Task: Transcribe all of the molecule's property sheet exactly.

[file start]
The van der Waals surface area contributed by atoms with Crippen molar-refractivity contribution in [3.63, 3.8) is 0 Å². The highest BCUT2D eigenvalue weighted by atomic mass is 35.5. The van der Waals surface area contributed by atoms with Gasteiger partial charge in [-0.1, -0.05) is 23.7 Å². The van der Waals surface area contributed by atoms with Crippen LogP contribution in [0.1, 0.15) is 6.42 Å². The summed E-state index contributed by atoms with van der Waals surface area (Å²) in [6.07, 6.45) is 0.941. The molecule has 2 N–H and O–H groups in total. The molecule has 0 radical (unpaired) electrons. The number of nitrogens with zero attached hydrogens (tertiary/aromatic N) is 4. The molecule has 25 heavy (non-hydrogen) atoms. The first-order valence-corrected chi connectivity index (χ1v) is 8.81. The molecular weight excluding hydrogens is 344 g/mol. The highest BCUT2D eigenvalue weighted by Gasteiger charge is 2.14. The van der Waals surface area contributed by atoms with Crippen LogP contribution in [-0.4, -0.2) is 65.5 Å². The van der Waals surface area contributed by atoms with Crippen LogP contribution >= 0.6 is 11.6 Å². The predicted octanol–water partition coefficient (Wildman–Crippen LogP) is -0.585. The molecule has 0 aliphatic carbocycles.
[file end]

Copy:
The van der Waals surface area contributed by atoms with Crippen molar-refractivity contribution in [3.63, 3.8) is 0 Å². The highest BCUT2D eigenvalue weighted by atomic mass is 35.5. The van der Waals surface area contributed by atoms with Gasteiger partial charge in [-0.1, -0.05) is 23.7 Å². The van der Waals surface area contributed by atoms with Crippen LogP contribution in [0.1, 0.15) is 6.42 Å². The summed E-state index contributed by atoms with van der Waals surface area (Å²) in [6.07, 6.45) is 0.941. The molecule has 2 N–H and O–H groups in total. The molecule has 0 radical (unpaired) electrons. The number of nitrogens with zero attached hydrogens (tertiary/aromatic N) is 4. The molecule has 25 heavy (non-hydrogen) atoms. The first-order valence-corrected chi connectivity index (χ1v) is 8.81. The molecular weight excluding hydrogens is 344 g/mol. The highest BCUT2D eigenvalue weighted by Gasteiger charge is 2.14. The van der Waals surface area contributed by atoms with Crippen LogP contribution in [-0.4, -0.2) is 65.5 Å². The van der Waals surface area contributed by atoms with Crippen LogP contribution >= 0.6 is 11.6 Å². The predicted octanol–water partition coefficient (Wildman–Crippen LogP) is -0.585. The molecule has 0 aliphatic carbocycles.